When Alexander the Great’s homesick soldiers mutinied on the banks of India’s Hyphasis (present-day Beas) River in 326 BC, he had to abandon his eastward march. Then, to define the eastern boundary of his empire, the Macedonian warrior-king led his army south along the Hydaspes (Jhelum) River. Allied Mallian and Oxydracian tribes fielding 90,000 infantry, 10,000 cavalry and 900 chariots—an army twice the size of Alexander’s—sought to deny the invaders passage through their territory.
As it was the rainy season, however, the Mallians and Oxydracians had yet to combine forces, since they usually didn’t campaign in such conditions. The Greco-Macedonians, on the other hand, were willing and able to fight year-round. Alexander led his army into Mallian territory, along the Acesinea and Hydratois (Chenab and Ravi) rivers. Establishing a camp at the confluence of the Hydaspes and the Acesinea, Alexander first secured his lines of communication and then marched down the Acesinea to establish a base at its confluence with the Hydratois. Next, he led a large force east across the desert between the rivers, while a smaller force followed behind to sweep up any Mallians who managed to avoid the main Greco-Macedonian column or attempted to escape north. That threw the Mallians further off-balance. Alexander was now well positioned for a drive south. Unable to choose a leader or coordinate with the Oxydracians, the Mallians retreated behind the walls of their various settlements.
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Having crossed the desert, Alexander moved against the northernmost Mallian cities. The Mallians were so ill prepared that some were surprised outside their walls. The Macedonian cavalry cordoned off the region by occupying a city to the southeast and sealing off escape routes to the north and west. Alexander then took the city of Atari, opening the road to the capital of Malli (possibly present-day Multan, Punjab). As Alexander approached Malli, enemy forces assembled on the river’s far (west) bank. Realizing how the Mallians feared his army, Alexander sent just his cavalry on the attack. Although the Mallians initially broke and fled, they turned and fought when they saw how few Macedonians they faced. By utilizing their greater skill and mobility, the Macedonian cavalry hung on until infantry arrived, the Mallians ultimately losing heart and fleeing.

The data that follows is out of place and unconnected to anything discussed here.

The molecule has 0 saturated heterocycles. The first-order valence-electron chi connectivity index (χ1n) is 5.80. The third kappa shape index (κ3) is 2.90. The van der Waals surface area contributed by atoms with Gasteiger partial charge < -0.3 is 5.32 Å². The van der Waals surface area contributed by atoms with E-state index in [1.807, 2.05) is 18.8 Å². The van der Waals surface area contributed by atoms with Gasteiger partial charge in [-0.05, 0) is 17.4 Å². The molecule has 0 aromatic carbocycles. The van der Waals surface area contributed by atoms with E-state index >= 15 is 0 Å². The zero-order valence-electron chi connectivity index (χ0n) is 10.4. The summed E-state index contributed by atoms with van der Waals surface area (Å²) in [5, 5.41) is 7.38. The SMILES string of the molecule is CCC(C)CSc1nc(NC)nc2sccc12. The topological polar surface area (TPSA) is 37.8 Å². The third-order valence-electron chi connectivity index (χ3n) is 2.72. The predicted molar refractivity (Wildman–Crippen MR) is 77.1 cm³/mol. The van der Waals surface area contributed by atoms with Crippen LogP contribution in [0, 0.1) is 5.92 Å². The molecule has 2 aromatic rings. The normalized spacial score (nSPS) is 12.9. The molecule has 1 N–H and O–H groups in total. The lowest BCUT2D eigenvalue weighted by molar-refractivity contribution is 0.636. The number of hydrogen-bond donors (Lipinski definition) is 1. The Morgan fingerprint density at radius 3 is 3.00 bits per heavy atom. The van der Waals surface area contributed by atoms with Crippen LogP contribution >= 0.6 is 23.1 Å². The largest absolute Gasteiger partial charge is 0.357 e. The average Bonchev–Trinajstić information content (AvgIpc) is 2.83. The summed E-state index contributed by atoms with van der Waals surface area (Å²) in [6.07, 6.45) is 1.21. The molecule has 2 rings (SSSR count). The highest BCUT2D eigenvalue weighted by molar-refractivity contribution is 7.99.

The survivors retreated within Malli’s formidable citadel. While some of Alexander’s men began undermining the citadel walls, others brought up scaling ladders. The impatient warrior-king went up one ladder with a pair of bodyguards. Spotting Alexander on the ramparts, a host of Greco-Macedonians fearing for his safety crowded the ladders, which broke under their weight. Cut off and targeted by the Mallians, Alexander leaped down into the citadel, fighting for his life. Many of his men scaled the walls while others bodily broke down the gates. They soon reached Alexander, who’d taken an arrow through the lung. As rescuers bore him away, his troops began to slaughter every Mallian they could find. Order was only restored when Alexander had recovered enough to emerge from his tent.
Alexander’s victory over the Mallians compelled the Oxydracians to surrender and secured the region for the Macedonian empire. The campaign also daunted other Indian tribes and rulers, many of whom hastened to offer their submission.
Do the unexpected. Look for innovative ways to seize the strategic initiative and keep the enemy off-balance so they cannot respond effectively.
Be everywhere. Alexander divided his forces and tasked subordinates with missions designed to keep pressure on the enemy. Such tactics made it impossible for the Mallians to effectively concentrate their forces.
Know when to be patient. Alexander’s hasty decision to lead from the front at Malli almost got him killed and threatened to derail a brilliant campaign.